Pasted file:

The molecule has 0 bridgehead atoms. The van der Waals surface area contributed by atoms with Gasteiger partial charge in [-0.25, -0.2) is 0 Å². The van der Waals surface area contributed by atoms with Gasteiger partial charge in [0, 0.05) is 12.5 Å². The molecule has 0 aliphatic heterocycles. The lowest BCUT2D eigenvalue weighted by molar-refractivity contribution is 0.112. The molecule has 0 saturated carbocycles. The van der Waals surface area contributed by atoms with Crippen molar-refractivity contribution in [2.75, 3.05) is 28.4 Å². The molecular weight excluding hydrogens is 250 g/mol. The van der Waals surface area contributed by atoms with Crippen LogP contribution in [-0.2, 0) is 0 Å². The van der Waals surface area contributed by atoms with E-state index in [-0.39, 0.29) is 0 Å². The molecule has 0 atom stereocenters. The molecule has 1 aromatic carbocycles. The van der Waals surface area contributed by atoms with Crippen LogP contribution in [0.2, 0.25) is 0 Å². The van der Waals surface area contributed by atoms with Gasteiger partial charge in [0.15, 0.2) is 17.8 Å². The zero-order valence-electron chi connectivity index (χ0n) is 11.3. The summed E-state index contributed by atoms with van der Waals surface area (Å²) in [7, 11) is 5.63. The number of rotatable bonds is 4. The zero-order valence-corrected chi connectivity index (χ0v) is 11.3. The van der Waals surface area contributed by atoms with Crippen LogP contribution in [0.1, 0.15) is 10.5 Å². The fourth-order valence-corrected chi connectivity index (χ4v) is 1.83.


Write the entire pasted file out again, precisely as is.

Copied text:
The molecule has 0 bridgehead atoms. The van der Waals surface area contributed by atoms with Gasteiger partial charge in [-0.25, -0.2) is 0 Å². The van der Waals surface area contributed by atoms with Gasteiger partial charge in [0, 0.05) is 12.5 Å². The molecule has 0 aliphatic heterocycles. The lowest BCUT2D eigenvalue weighted by molar-refractivity contribution is 0.112. The molecule has 0 saturated carbocycles. The van der Waals surface area contributed by atoms with Crippen molar-refractivity contribution in [2.75, 3.05) is 28.4 Å². The molecular weight excluding hydrogens is 250 g/mol. The van der Waals surface area contributed by atoms with Crippen LogP contribution in [-0.2, 0) is 0 Å². The van der Waals surface area contributed by atoms with E-state index in [-0.39, 0.29) is 0 Å². The molecule has 0 atom stereocenters. The molecule has 1 aromatic carbocycles. The van der Waals surface area contributed by atoms with Crippen LogP contribution in [0.2, 0.25) is 0 Å². The van der Waals surface area contributed by atoms with Gasteiger partial charge in [0.15, 0.2) is 17.8 Å². The zero-order valence-electron chi connectivity index (χ0n) is 11.3. The summed E-state index contributed by atoms with van der Waals surface area (Å²) in [7, 11) is 5.63. The number of rotatable bonds is 4. The zero-order valence-corrected chi connectivity index (χ0v) is 11.3. The van der Waals surface area contributed by atoms with Crippen LogP contribution in [0.1, 0.15) is 10.5 Å². The fourth-order valence-corrected chi connectivity index (χ4v) is 1.83.